west to east: tobacco, maize, potatoes, and beans; east to west: livestock (horses, cattle, pigs), rice, wheat, diseases (most importantly smallpox)
Europeans viewed this as Native's punishment for not accepting Christianity; devastated the Native population
basically slavery; military officers 'protected' groups of natives & were forced to convert to Christianity and provide the Spanish with labor and tribute
greatest setback that natives ever inflicted on European expansion in North America
A system of inheritance in which the eldest son in a family received all of his father's land. The nobility remained powerful and owned land, while the 2nd and 3rd sons were forced to seek fortune elsewhere. Many of them turned to the New World for their financial purposes and individual wealth.
An economic policy under which nations sought to increase their wealth and power by obtaining large amounts of gold and silver and by selling more goods than they bought
1607, first permanent English settlement, Virginia, John Smith, tobacco, cash crop, starving time
Joint Stock Company
A company made up of a group of shareholders. Each shareholder contributes some money to the company and receives some share of the company's profits and debts.
The winter of 1609 to 1610 in Jamestown, Virginia. Only sixty members of the original four-hundred colonists survived. The rest died of starvation because they did not possess the skills that were necessary to obtain food in the new world.
The Virginia Company's system in which settlers and the family members who came with them each received 50 acres of land
Colonists who received free passage to North America in exchange for working without pay for a certain number of years
Cash crop that made a profit and saved Jamestown
Trans-Atlantic Slave Trade
the trading of African people to the colonies of the New World in and around the Atlantic ocean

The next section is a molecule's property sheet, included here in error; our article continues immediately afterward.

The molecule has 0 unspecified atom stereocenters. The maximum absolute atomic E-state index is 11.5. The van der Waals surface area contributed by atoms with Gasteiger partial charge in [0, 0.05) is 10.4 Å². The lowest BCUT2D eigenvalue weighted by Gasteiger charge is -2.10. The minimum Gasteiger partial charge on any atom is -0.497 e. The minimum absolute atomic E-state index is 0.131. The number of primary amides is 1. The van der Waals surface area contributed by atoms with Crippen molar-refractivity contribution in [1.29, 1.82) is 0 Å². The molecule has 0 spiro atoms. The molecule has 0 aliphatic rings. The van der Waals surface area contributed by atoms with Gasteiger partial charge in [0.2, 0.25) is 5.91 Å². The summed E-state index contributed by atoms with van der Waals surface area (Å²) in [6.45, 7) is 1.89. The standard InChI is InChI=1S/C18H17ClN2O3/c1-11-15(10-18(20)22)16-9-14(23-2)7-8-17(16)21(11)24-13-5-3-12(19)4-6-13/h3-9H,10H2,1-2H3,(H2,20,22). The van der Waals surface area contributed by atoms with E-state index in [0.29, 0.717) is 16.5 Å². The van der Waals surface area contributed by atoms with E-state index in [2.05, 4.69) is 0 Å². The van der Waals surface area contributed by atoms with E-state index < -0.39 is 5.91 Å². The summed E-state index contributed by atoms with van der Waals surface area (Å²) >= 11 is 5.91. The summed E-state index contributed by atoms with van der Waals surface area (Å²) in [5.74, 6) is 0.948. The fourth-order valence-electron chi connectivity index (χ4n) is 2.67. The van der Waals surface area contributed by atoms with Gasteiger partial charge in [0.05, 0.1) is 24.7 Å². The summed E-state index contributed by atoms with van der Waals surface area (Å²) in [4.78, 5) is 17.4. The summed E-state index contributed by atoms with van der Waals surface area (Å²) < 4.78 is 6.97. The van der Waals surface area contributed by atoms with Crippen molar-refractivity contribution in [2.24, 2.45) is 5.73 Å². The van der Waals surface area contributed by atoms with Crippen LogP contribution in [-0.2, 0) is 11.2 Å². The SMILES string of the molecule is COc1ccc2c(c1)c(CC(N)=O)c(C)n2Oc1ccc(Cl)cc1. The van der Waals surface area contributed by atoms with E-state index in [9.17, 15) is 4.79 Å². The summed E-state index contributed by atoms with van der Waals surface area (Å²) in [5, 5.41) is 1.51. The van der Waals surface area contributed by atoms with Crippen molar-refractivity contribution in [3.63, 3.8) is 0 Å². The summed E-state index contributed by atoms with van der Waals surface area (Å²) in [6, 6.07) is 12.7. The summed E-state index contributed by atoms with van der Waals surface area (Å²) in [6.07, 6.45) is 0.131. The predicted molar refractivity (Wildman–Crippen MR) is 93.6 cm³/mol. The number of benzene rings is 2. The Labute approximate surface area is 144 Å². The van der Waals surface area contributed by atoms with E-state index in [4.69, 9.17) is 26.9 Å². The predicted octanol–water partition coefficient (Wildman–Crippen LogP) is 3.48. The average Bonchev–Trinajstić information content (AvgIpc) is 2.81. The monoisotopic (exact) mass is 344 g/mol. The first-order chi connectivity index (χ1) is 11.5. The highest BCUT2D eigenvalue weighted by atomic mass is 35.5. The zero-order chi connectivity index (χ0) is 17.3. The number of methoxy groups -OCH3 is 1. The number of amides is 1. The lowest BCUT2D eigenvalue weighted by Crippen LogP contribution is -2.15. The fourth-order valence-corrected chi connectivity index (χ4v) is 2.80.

100 slaves rebelled in South Carolina, killing 100 whites and attempting to escape to Florida; whites quickly suppress rebellion
18th century movement led by French intellectuals who advocated reason as the universal source of knowledge and truth
The Great Awakening
1735-1755; preachers delivered emotional sermons and stressed personal conviction; George Whitefield
Sinners in the Hands of an Angry God
1741; sermon by Johnathan Edwards during The Great Awakening
A series of British regulations which taxed goods imported by the colonies from places other than Britain, or otherwise sought to control and regulate colonial trade. Increased British-colonial trade and tax revenues. The Navigation Acts were reinstated after the French and Indian War because Britain needed to pay off debts incurred during the war, and to pay the costs of maintaining a standing army in the colonies.
British colonial policy during the reigns of George I and George II. Relaxed supervision of internal colonial affairs by royal bureacrats contributed significantly to the rise of American self government
French and Indian War
(1754-1763) War fought in the colonies between the English and the French for possession of the Ohio Valley area. The English won.
Proclamation of 1763
A proclamation from the British government which forbade British colonists from settling west of the Appalachian Mountains, and required any settlers already living west of the mountains to move back east.
A rebellion lead by Nathaniel Bacon with backcountry farmers to attack Native Americans in an attemp to gain more land
those who followed a religious faith other than the official religion of england
1765 - Required the colonials to provide food, lodging, and supplies for the British troops in the colonies.
an agreement that pledged not to import or use goods imported from great britain
Sons of Liberty
A radical political organization formed after the passage of the Stamp Act to protest various British acts; organization used poth peaceful and violent means of protest